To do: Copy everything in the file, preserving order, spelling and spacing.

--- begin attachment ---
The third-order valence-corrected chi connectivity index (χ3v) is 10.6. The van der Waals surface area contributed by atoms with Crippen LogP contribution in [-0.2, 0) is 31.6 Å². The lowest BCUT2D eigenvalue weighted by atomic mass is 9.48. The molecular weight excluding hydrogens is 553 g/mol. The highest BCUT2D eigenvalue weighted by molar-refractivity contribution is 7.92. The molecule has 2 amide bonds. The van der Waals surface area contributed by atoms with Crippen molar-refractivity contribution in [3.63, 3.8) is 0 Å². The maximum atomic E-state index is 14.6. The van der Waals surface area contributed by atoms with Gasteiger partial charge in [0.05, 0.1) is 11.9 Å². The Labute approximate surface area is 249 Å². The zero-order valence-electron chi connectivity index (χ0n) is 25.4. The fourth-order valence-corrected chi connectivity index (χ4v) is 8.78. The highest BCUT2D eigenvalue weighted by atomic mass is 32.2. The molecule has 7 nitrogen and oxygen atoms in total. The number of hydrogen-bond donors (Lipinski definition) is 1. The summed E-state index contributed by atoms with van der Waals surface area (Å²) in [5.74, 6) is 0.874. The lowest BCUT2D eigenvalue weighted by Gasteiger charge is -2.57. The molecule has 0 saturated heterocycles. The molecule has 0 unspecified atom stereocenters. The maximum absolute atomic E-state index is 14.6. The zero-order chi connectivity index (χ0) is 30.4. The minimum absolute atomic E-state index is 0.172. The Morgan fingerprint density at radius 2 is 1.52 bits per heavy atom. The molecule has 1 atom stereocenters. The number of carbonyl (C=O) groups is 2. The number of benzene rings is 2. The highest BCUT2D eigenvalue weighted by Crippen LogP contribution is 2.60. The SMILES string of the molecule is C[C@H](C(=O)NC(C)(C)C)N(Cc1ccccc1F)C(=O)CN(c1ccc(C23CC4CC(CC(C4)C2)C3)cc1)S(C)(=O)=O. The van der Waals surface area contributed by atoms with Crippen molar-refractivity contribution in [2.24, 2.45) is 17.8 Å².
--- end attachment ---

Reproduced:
The third-order valence-corrected chi connectivity index (χ3v) is 10.6. The van der Waals surface area contributed by atoms with Crippen LogP contribution in [-0.2, 0) is 31.6 Å². The lowest BCUT2D eigenvalue weighted by atomic mass is 9.48. The molecular weight excluding hydrogens is 553 g/mol. The highest BCUT2D eigenvalue weighted by molar-refractivity contribution is 7.92. The molecule has 2 amide bonds. The van der Waals surface area contributed by atoms with Crippen molar-refractivity contribution in [3.63, 3.8) is 0 Å². The maximum atomic E-state index is 14.6. The van der Waals surface area contributed by atoms with Gasteiger partial charge in [0.05, 0.1) is 11.9 Å². The Labute approximate surface area is 249 Å². The zero-order valence-electron chi connectivity index (χ0n) is 25.4. The fourth-order valence-corrected chi connectivity index (χ4v) is 8.78. The highest BCUT2D eigenvalue weighted by atomic mass is 32.2. The molecule has 7 nitrogen and oxygen atoms in total. The number of hydrogen-bond donors (Lipinski definition) is 1. The summed E-state index contributed by atoms with van der Waals surface area (Å²) in [5.74, 6) is 0.874. The lowest BCUT2D eigenvalue weighted by Gasteiger charge is -2.57. The molecule has 0 saturated heterocycles. The molecule has 0 unspecified atom stereocenters. The maximum absolute atomic E-state index is 14.6. The zero-order chi connectivity index (χ0) is 30.4. The minimum absolute atomic E-state index is 0.172. The Morgan fingerprint density at radius 2 is 1.52 bits per heavy atom. The molecule has 1 atom stereocenters. The number of carbonyl (C=O) groups is 2. The number of benzene rings is 2. The highest BCUT2D eigenvalue weighted by Crippen LogP contribution is 2.60. The SMILES string of the molecule is C[C@H](C(=O)NC(C)(C)C)N(Cc1ccccc1F)C(=O)CN(c1ccc(C23CC4CC(CC(C4)C2)C3)cc1)S(C)(=O)=O. The van der Waals surface area contributed by atoms with Crippen molar-refractivity contribution in [2.24, 2.45) is 17.8 Å².